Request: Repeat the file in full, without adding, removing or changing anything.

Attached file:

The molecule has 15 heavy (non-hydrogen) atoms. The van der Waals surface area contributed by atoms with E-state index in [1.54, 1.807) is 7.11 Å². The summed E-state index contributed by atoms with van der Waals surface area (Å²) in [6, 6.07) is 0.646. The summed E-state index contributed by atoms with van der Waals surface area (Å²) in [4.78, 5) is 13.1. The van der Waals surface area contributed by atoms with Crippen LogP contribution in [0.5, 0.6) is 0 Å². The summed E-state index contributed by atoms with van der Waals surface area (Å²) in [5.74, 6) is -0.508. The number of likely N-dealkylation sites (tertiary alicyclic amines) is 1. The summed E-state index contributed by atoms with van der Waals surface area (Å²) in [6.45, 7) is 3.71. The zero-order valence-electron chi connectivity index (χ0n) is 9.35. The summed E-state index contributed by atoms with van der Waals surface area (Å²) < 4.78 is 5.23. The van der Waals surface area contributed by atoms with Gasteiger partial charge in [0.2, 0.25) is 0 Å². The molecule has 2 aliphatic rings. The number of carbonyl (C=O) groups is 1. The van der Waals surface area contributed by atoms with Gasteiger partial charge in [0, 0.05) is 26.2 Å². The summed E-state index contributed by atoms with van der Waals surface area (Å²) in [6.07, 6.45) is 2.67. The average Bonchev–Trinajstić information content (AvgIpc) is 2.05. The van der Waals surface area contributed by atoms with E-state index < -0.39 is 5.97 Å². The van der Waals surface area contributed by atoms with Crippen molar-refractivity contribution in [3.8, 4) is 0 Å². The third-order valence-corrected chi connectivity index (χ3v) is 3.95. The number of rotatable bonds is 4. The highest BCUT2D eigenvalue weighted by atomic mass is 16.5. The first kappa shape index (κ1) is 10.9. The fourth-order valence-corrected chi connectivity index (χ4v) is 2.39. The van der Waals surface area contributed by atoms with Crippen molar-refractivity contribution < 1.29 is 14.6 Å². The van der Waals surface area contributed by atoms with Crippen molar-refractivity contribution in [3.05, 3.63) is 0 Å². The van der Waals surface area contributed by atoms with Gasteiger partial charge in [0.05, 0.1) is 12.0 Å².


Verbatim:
The molecule has 15 heavy (non-hydrogen) atoms. The van der Waals surface area contributed by atoms with E-state index in [1.54, 1.807) is 7.11 Å². The summed E-state index contributed by atoms with van der Waals surface area (Å²) in [6, 6.07) is 0.646. The summed E-state index contributed by atoms with van der Waals surface area (Å²) in [4.78, 5) is 13.1. The van der Waals surface area contributed by atoms with Crippen LogP contribution in [0.5, 0.6) is 0 Å². The summed E-state index contributed by atoms with van der Waals surface area (Å²) in [5.74, 6) is -0.508. The number of likely N-dealkylation sites (tertiary alicyclic amines) is 1. The summed E-state index contributed by atoms with van der Waals surface area (Å²) in [6.45, 7) is 3.71. The zero-order valence-electron chi connectivity index (χ0n) is 9.35. The summed E-state index contributed by atoms with van der Waals surface area (Å²) < 4.78 is 5.23. The van der Waals surface area contributed by atoms with Gasteiger partial charge in [0.2, 0.25) is 0 Å². The molecule has 2 aliphatic rings. The number of carbonyl (C=O) groups is 1. The van der Waals surface area contributed by atoms with Gasteiger partial charge in [0, 0.05) is 26.2 Å². The summed E-state index contributed by atoms with van der Waals surface area (Å²) in [6.07, 6.45) is 2.67. The average Bonchev–Trinajstić information content (AvgIpc) is 2.05. The van der Waals surface area contributed by atoms with E-state index < -0.39 is 5.97 Å². The van der Waals surface area contributed by atoms with Crippen molar-refractivity contribution in [3.8, 4) is 0 Å². The third-order valence-corrected chi connectivity index (χ3v) is 3.95. The number of rotatable bonds is 4. The highest BCUT2D eigenvalue weighted by atomic mass is 16.5. The first kappa shape index (κ1) is 10.9. The fourth-order valence-corrected chi connectivity index (χ4v) is 2.39. The van der Waals surface area contributed by atoms with Crippen molar-refractivity contribution < 1.29 is 14.6 Å². The van der Waals surface area contributed by atoms with Crippen molar-refractivity contribution in [3.05, 3.63) is 0 Å². The van der Waals surface area contributed by atoms with Gasteiger partial charge in [0.05, 0.1) is 12.0 Å².